Bulgarian Folk Songs

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Bulgarian Folk Songs, Zagreb,1861

Bulgarian Folk Songs[1][note 1] (Cyrillic: Бѫлгарски народни пѣсни,[note 2] modern Bulgarian: Български народни песни, Macedonian: Бугарски народни песни) is a collection of folk songs and traditions from the regions of Macedonia, Shopluk and Srednogorie published in 1861 by the Miladinov brothers.

The materials were collected in the areas of Strumica, Kostur, Voden, Veles, Debar, Kukush, Prilep, Ohrid, Struga, Bitola, Sofia and Panagyurishte. The book represents an anthology of 660 folk songs, but also folk legends, traditions, rituals, names, riddles, and proverbs.[2] It was published in Zagreb in 1861, under the patronage of the Croatian bishop Joseph Strossmayer. The second edition came out in 1891, in the Principality of Bulgaria.

Macedonian researchers proclaim today the collection as an example of literature written in Macedonian language.[3] They claim also the collection was published under this title because its authors were forced to use Bulgarian language.[4] However at that time, there were no standardized Bulgarian or Macedonian languages with which to conform,[5] and Bulgarian and Macedonian Slavs worked together to create a common literary standard, called Bulgarian.[6][7]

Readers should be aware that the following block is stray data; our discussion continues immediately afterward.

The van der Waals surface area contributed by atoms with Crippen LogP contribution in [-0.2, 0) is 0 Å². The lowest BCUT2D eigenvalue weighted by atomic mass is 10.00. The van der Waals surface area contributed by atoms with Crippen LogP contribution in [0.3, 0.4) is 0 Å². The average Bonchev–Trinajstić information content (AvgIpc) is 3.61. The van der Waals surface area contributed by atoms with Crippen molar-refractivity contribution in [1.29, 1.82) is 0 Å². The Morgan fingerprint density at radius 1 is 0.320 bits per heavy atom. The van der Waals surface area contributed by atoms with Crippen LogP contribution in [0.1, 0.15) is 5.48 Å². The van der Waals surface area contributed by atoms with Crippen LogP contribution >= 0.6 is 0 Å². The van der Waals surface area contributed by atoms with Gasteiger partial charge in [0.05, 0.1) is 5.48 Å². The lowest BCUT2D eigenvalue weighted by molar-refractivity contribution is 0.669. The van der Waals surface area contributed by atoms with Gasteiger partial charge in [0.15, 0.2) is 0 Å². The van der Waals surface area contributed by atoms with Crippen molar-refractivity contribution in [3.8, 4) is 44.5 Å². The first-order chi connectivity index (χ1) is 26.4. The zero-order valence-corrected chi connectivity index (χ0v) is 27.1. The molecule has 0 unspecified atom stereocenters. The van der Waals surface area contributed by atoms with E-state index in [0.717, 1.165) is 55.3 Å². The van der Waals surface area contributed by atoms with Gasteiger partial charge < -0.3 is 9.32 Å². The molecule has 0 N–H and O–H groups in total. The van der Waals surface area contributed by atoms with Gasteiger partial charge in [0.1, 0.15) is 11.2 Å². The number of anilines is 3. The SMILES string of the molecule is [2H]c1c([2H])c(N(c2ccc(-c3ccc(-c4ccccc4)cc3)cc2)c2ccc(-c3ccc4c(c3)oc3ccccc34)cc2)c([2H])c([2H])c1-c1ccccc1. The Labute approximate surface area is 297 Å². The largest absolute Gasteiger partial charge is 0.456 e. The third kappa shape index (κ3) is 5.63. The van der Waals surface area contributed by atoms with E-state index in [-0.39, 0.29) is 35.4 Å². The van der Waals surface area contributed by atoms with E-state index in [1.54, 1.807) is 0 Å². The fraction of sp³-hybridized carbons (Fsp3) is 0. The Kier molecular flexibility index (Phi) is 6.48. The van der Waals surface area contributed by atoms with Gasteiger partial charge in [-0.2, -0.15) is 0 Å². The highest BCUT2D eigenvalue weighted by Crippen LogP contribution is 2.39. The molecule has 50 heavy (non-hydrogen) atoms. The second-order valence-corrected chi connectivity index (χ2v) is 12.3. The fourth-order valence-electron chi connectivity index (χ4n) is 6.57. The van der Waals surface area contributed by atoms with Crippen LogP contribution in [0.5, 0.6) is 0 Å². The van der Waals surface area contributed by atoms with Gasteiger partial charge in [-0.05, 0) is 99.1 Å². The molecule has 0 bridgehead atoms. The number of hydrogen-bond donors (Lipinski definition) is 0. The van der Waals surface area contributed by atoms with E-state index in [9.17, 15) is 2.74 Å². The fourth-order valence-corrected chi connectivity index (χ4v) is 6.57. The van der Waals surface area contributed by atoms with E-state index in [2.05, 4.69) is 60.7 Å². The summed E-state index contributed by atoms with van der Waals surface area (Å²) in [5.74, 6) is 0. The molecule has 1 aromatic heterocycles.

See also[edit]


  1. ^ The book is also known in the Republic of Macedonia as the Anthology of the Miladinov brothers (Macedonian: Зборникот на Миладиновци).
  2. ^ The original title of the book was written in an unstandardized Cyrilic alphabet.


  1. ^ Dimitriya and Konstantin Miladinov (1861). Bulgarian Folk Songs (original edition) (PDF). Zagreb, Croatia: Josip Juraj Strossmayer.
  2. ^ Mary Lee Knowlton (2005). Cultures of the World: Macedonia. Marshall Cavendish. ISBN 9780761418542.
  3. ^ Michael Palairet, Macedonia: A Voyage through History (Vol. 2, From the Fifteenth Century to the Present), Cambridge Scholars Publishing, 2016, ISBN 1443888494, p. 102.
  4. ^ Sonja Stojmenska-Elzeser, National Poets and Cultural Saints of Europe: Macedonian (questionnaire), Institute of Macedonian Literature, Ss. Cyril and Methodius University in Skopje, 2016.
  5. ^ The Bulgarian Ministry of Education officially codified a standard Bulgarian language based on the Drinov-Ivanchev orthography in 1899, while Macedonian was finally codified in 1950 in Communist Yugoslavia, that finalized the progressive split in the common Macedonian–Bulgarian pluricentric area.
  6. ^ Bechev, Dimitar (2009). Historical Dictionary of the Republic of Macedonia Historical Dictionaries of Europe. Scarecrow Press. p. 134. ISBN 0-8108-6295-6.
  7. ^ From Rum Millet to Greek and Bulgarian Nations: Religious and National Debates in the Borderlands of the Ottoman Empire, 1870–1913. Theodora Dragostinova, Ohio State University, Columbus, OH.